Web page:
It can be gutting when the new website you’ve invested time and money in turns out to be sub-standard. Here’s what you can do to avoid website disappointment.

What if your new website isn’t working? Part 1

Not all web developers are created equal

Of course, web design, like any other area of design, is subjective. But there are certain standards of working you can check with your developer beforehand, and questions you can ask, to ensure, as much as possible, that the final website you are presented with matches, and hopefully exceeds, your expectations.

What can go wrong?

You describe to the web developer what you want, give them your branding and imagery, explain the functionality and structure you think you need and go about your day, trusting the designer to interpret all this perfectly. Right?

Not really.

You don’t like the final design of the website

This is the most common problem, and one we see a lot from our clients coming for new web builds. 

After you brief your developer, you wait and wait for the build and then, on completion, you hate it; it doesn’t fit your brand, your style or your values. It’s too late, and too expensive to do it all over again and you’re stuck with a website you can’t stand to look at. You blame yourself; you blame the developer; it’s an unpleasant situation.

How to avoid

Granted, you can’t do much after it’s all done and paid for. But beforehand: ask the developer at the start of the project, how they will get your approval on the design, before the job progresses too much. Will they show you a mock-up template, or wireframe, so you can check it’s on the right lines, and you like it? You need to check that at this point, you’re able to walk away, or pay a minimum fee for the time spent.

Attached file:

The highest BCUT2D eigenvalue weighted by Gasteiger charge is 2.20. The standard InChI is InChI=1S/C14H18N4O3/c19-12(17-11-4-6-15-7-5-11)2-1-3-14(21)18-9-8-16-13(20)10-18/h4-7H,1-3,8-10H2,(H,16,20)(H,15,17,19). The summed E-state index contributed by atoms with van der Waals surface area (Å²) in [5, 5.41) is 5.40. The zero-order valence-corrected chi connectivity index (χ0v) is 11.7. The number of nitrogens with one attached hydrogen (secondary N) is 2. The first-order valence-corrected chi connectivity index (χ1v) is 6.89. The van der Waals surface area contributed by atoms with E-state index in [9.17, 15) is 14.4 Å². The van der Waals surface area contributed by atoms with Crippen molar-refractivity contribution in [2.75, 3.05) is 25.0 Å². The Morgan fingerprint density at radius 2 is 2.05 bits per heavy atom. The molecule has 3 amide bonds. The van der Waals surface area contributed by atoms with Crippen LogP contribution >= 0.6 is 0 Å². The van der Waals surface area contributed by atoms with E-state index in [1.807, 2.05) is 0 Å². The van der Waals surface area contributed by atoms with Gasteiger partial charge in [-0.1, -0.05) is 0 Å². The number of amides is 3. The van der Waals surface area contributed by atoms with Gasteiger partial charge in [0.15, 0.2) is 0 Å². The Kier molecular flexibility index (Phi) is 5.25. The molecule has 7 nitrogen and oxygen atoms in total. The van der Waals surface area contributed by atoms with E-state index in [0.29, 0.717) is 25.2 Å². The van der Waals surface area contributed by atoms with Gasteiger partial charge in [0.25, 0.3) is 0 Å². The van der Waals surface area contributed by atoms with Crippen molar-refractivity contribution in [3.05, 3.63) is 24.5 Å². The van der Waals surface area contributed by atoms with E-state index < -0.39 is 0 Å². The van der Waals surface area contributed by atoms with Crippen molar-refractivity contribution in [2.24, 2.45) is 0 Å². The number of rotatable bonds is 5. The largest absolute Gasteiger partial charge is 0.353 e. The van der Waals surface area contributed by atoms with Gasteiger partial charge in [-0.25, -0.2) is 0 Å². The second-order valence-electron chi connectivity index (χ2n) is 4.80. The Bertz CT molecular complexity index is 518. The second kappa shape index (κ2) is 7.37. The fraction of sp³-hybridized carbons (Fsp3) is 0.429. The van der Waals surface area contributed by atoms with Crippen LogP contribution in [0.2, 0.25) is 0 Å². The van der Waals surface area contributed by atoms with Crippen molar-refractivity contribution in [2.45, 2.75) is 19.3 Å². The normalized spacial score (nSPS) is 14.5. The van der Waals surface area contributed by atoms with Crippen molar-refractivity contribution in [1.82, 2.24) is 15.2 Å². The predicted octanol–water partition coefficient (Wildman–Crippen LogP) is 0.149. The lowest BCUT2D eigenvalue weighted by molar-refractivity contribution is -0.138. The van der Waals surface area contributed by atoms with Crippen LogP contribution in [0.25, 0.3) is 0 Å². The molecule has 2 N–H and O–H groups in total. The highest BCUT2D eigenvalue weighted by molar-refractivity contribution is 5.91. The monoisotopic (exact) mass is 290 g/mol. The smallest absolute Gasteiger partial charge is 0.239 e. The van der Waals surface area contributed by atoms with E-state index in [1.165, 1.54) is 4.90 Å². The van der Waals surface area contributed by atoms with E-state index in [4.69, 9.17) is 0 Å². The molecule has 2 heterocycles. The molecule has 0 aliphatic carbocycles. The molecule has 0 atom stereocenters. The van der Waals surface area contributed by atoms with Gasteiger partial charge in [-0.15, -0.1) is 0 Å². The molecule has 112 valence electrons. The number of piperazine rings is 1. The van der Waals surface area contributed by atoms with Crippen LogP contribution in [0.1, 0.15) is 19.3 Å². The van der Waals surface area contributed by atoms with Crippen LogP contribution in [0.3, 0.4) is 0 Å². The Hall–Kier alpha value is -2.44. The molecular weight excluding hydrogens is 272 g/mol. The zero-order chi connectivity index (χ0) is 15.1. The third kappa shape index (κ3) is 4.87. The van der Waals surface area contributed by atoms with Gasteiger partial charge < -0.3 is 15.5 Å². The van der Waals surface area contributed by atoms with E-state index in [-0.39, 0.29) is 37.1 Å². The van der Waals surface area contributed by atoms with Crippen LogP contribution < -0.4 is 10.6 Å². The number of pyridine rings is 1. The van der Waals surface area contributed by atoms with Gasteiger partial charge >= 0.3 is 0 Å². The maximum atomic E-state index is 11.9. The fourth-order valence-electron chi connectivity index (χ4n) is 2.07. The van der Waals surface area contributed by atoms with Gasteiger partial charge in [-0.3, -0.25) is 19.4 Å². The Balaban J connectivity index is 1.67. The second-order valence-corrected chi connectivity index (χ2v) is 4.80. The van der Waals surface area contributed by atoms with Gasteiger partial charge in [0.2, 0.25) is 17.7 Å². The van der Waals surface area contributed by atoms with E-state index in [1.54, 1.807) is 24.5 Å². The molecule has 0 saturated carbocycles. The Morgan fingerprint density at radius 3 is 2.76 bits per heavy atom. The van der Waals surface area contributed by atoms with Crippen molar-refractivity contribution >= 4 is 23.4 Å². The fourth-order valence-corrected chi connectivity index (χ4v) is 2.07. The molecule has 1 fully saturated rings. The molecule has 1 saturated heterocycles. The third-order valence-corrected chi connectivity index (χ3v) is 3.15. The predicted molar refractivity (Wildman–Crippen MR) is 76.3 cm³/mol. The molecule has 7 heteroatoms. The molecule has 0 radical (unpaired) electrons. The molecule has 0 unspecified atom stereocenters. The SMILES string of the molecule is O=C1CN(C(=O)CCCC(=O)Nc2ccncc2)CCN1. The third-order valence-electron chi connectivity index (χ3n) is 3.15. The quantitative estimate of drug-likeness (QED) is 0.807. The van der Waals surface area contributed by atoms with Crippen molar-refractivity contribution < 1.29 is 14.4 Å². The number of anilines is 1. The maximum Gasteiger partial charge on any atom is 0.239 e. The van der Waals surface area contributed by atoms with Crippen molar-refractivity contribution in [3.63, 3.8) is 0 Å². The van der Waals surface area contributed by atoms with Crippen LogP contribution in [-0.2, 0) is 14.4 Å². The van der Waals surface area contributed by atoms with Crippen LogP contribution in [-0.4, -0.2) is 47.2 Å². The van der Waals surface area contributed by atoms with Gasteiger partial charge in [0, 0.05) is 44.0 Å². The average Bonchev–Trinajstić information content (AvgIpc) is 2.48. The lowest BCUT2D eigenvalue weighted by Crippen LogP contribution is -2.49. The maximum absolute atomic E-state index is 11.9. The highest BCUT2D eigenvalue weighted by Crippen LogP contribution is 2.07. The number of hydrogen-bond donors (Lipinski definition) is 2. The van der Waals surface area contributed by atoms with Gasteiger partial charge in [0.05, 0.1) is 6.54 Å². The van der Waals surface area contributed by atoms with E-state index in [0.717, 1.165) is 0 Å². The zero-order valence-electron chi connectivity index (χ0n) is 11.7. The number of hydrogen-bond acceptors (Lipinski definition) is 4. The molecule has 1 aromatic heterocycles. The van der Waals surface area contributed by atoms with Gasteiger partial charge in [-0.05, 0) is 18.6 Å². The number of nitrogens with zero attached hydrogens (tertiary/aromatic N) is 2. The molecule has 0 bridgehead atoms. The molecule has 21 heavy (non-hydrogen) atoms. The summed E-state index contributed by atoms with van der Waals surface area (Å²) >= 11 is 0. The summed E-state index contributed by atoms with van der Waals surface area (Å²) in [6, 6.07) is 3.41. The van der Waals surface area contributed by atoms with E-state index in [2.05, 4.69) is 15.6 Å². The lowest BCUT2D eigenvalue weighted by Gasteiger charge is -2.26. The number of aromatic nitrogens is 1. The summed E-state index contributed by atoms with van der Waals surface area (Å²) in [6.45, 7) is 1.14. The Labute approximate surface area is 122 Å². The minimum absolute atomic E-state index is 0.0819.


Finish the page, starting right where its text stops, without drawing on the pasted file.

You can’t update your website yourself

You already know that you want to alter some of the text, upload blogs regularly and change any practical details, like contact, delivery, and product and service info, and yet, you don’t have the ability to do that. It seems as if you are in the position of having to contact, and pay, the developer, every time you want to update the website.

How to avoid

Maybe you’re happy to pay your developer every time you want to update, but if you’re not, you need to make sure beforehand that you are going to be able to do it yourself. Ask your developer about the editing system, and your own login. If it’s a WordPress website, there’s a content management system (CMS) that makes it easy for you to update. And if you need help with this, check that you can get some sort of tutorial, or training session to set you up and running.

You can’t find your new website on Google

Your website is live and has been for a few weeks. But there’s just one problem - you can’t find your website in the search results and you’re worried. What could have gone wrong? You’re not anywhere to be found.

How to avoid

Hopefully it would just be a technical hitch. But check beforehand with your developer, how they are going to ensure your visibility with the search engines. Will the URLs be search-friendly, will the build adhere to Google Search Central (Webmaster) guidelines, and will they list your pages with Google from day one, so they can start to be returned in results?

Hopefully these pointers help prep you for the job of finding a good web developer. Coming next, our second part to this blog of further points to check, so your new website is exactly what you want.